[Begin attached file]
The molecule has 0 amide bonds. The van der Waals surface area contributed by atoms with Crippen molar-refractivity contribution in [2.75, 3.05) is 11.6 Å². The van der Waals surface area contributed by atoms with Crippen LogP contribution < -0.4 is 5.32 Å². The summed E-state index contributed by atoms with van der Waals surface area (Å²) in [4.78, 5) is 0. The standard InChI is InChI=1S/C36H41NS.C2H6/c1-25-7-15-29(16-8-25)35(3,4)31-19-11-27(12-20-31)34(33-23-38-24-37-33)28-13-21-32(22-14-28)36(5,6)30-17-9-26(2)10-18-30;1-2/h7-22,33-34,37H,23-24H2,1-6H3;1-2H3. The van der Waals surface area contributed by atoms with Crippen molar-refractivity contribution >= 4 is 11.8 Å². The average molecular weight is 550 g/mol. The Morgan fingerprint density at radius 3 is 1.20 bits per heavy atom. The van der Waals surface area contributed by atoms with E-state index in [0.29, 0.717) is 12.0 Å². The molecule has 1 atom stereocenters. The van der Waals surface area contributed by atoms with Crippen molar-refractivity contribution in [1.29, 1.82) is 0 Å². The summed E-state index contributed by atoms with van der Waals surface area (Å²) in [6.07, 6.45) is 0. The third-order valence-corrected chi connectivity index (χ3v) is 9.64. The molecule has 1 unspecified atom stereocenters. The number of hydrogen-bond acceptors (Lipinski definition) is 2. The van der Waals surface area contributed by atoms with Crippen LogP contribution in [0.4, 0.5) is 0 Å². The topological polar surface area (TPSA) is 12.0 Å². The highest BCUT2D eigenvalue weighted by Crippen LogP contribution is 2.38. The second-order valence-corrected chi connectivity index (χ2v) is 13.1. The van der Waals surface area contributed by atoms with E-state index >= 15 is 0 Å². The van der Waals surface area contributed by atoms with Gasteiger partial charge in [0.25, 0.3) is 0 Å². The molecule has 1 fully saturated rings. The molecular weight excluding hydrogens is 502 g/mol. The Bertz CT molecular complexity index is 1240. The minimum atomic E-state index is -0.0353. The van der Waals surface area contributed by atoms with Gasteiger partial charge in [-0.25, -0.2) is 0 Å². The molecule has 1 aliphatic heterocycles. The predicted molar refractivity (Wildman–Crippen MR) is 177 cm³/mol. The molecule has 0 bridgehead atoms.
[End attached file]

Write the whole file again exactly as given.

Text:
The molecule has 0 amide bonds. The van der Waals surface area contributed by atoms with Crippen molar-refractivity contribution in [2.75, 3.05) is 11.6 Å². The van der Waals surface area contributed by atoms with Crippen LogP contribution < -0.4 is 5.32 Å². The summed E-state index contributed by atoms with van der Waals surface area (Å²) in [4.78, 5) is 0. The standard InChI is InChI=1S/C36H41NS.C2H6/c1-25-7-15-29(16-8-25)35(3,4)31-19-11-27(12-20-31)34(33-23-38-24-37-33)28-13-21-32(22-14-28)36(5,6)30-17-9-26(2)10-18-30;1-2/h7-22,33-34,37H,23-24H2,1-6H3;1-2H3. The van der Waals surface area contributed by atoms with Crippen molar-refractivity contribution >= 4 is 11.8 Å². The average molecular weight is 550 g/mol. The Morgan fingerprint density at radius 3 is 1.20 bits per heavy atom. The van der Waals surface area contributed by atoms with E-state index in [0.29, 0.717) is 12.0 Å². The molecule has 1 atom stereocenters. The van der Waals surface area contributed by atoms with Crippen molar-refractivity contribution in [1.29, 1.82) is 0 Å². The summed E-state index contributed by atoms with van der Waals surface area (Å²) in [6.07, 6.45) is 0. The third-order valence-corrected chi connectivity index (χ3v) is 9.64. The molecule has 1 unspecified atom stereocenters. The number of hydrogen-bond acceptors (Lipinski definition) is 2. The van der Waals surface area contributed by atoms with Crippen LogP contribution in [0.4, 0.5) is 0 Å². The topological polar surface area (TPSA) is 12.0 Å². The highest BCUT2D eigenvalue weighted by Crippen LogP contribution is 2.38. The second-order valence-corrected chi connectivity index (χ2v) is 13.1. The van der Waals surface area contributed by atoms with E-state index >= 15 is 0 Å². The van der Waals surface area contributed by atoms with Gasteiger partial charge in [0.25, 0.3) is 0 Å². The molecule has 1 fully saturated rings. The molecular weight excluding hydrogens is 502 g/mol. The Bertz CT molecular complexity index is 1240. The minimum atomic E-state index is -0.0353. The van der Waals surface area contributed by atoms with Gasteiger partial charge in [-0.25, -0.2) is 0 Å². The molecule has 1 aliphatic heterocycles. The predicted molar refractivity (Wildman–Crippen MR) is 177 cm³/mol. The molecule has 0 bridgehead atoms.